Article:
Welcome to The Real Time Canine

My name is Amelia Smith of BorderSmith Kennel and with The Real Time Canine, I am providing training technique for Border Collie Sheepdogs. Beginning with 10 week old Kensmuir Star, I will document his daily lessons in words and pictures every Sunday. Previously subscription based, the complete working journal is now available here every Sunday.

From the moment I collected Star, his training began and you will be with us every step of the way. Good manners, willingness & confidence are necessary for him to attain my goal to become a useful working sheepdog and successful trial competitor. From the first lessons on manners & socialization to his first exposure to sheep, you will be a part of Star's journey to success.

After a lifetime with animals, dogs, horses and livestock, I am happy to share my expertise with you. I have found success in sheepdog trials at home and abroad and have trained dogs that went on to find success with others. To learn more about me and my dogs, please visit my BorderSmith website and my BorderSmith Blog! Cheers and thank you very much.

Oct 24, 2011

Week 123 - Steamboat Springs Trial

Steamboat Springs, CO is one of the 3 most beautiful places I've ever been to a dog trial. Wooler, England and Carbondale are in that group. With the famous ski hill, Mt. Werner, looming over us, the trial field was set against the equally famous Yampa River right square in the middle of a just-harvested hay meadow. In fact, the last of the big round bales were just being carried off when I arrived 2 days before the trial began. Lucky me, I have dear friends who summer there, and I came early to hang with them.

I entered 3 dogs here, with Mirk getting the call both days, because it is with him that I have the most trouble earning points. This trial counts toward the 2012 National Finals in Klamath, OR. Star and in-training dog, Buff, got one run each. Buff on Saturday, Star on Sunday.

In one way this entry system worked in Star's favor. I made all my handling mistakes with Mirk and Buff on Saturday, and knew just what to, and what not to do with Star on Sunday. It didn't matter, but I didn't know that when I walked to the post with him. Because he needs so much more experience on big, strong, range ewes, like we were presented at this trial, only having one run worked against him. I truly wish I could have done it differently.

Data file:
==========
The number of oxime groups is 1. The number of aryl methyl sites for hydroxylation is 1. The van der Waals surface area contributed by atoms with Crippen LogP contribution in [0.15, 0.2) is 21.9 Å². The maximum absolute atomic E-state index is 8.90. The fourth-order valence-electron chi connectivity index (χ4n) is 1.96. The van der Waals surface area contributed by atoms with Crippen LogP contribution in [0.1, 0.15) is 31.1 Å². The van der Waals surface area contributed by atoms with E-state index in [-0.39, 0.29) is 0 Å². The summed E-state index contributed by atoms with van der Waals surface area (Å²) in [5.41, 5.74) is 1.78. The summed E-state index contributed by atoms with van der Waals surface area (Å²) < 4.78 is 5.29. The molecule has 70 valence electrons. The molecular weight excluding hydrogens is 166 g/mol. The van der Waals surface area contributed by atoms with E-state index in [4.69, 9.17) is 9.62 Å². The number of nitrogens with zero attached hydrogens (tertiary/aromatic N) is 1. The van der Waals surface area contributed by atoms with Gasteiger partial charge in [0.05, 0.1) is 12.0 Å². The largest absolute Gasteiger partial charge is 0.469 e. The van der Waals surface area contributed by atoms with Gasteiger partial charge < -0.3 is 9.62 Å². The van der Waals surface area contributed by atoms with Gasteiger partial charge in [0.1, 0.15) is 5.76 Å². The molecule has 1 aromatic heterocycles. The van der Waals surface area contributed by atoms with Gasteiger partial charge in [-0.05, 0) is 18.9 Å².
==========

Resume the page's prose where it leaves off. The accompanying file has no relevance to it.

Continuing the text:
Nights here are cold, and I ran the heater in my RV for 15 minutes before leaving my warm bed in the morning. Once outside the door, I was greeted by hard frost that is quickly dispatched after the sun clears Sleeping Giant Mountain. Temperatures climbed steadily throughout the day, topping out around 80. The skies were cloudless, and there was only the softest breath of wind in our faces. A little warm for the dogs, but I absolutely reveled in that spectacular weather.

The field at this trial is small, but it's no push over, that's for sure. The layout of exhaust to set-out with irrigation channels spread across the field, and the sheer width of it caused problems for more than a few, Mirk included. A left-hand outrun started the dogs straight towards a steep embankment that turned most upfield towards their sheep and the mounted set-out crew, about 400 yards away. Off to the right is a vast expanse of open meadow with a lot of room to go wrong if your dog is wide, like Mirk on Saturday. On that side an out of bounds was declared at a low berm on our side of the river. I'm sure Mirk's nose crossed over even though he was never called for it. The bloodletting of outrun points and time, however, took him out of contention.

I felt the embankment to our left would cause Star to run tight if sent to that side. I trust his outrun and his ability to spot sheep, he is brilliant at it, so a right hand outrun didn't bother me at all, even after the mess Mirk made. He didn't dissappoint. Fresh from a couple days off, and keen to work, he took off flying, which really is a beautiful thing to watch. The dog also has something close to perfect balance, and he came screaming around at the top dead on, for a clean lift.

The sheep were heavy all weekend long, getting heavier when it got hotter, and Star ran in the heat of the day. After the beautiful outrun and lift, I was optomistic, but soon enough, he began to struggle on the fetch even though we sliced the panels in two. By the time we turned the post, the sheep were finished, and drove like slugs. My dog was beginning to lose his cha-cha, and I was beginning to lose hope of a winning run. Time was running out. We struggled, we worked, we coersced, bullied and doube-teamed the sheep, but after the turn at the drive-away, I considered my options.

Meeker next week, if I get really lucky, then the finals. I thought to myself; Better to call it good and go help my dog? Or, muddle along on a losing run? You see my point. I hadn't placed yet this weekend, but I still had Mirk to run, so I walked. I turned, waved and said thank you to the judge, Thad Buckler, then went and encouraged my dog to exhaust his sheep with confidence. A few hands said I should have continued, but they were wrong. With my just 3 year old dog going into the Nursery Finals in two weeks, I was right to retire. And I still have an outside chance at getting into Meeker. At this point, I am bubble girl. I am next to get in.

Mirk had an outstanding run on Sunday that was good enough for 6th place, and I am really pleased with him. I am spending the night at the trial field Sunday still undecided whether to take my chances and head out for Meeker on the hope of getting in. I double-checked my wait-list status, and with just 1 day left for anyone to cancel, I'll leave for Carbondale, where I can at least be useful.

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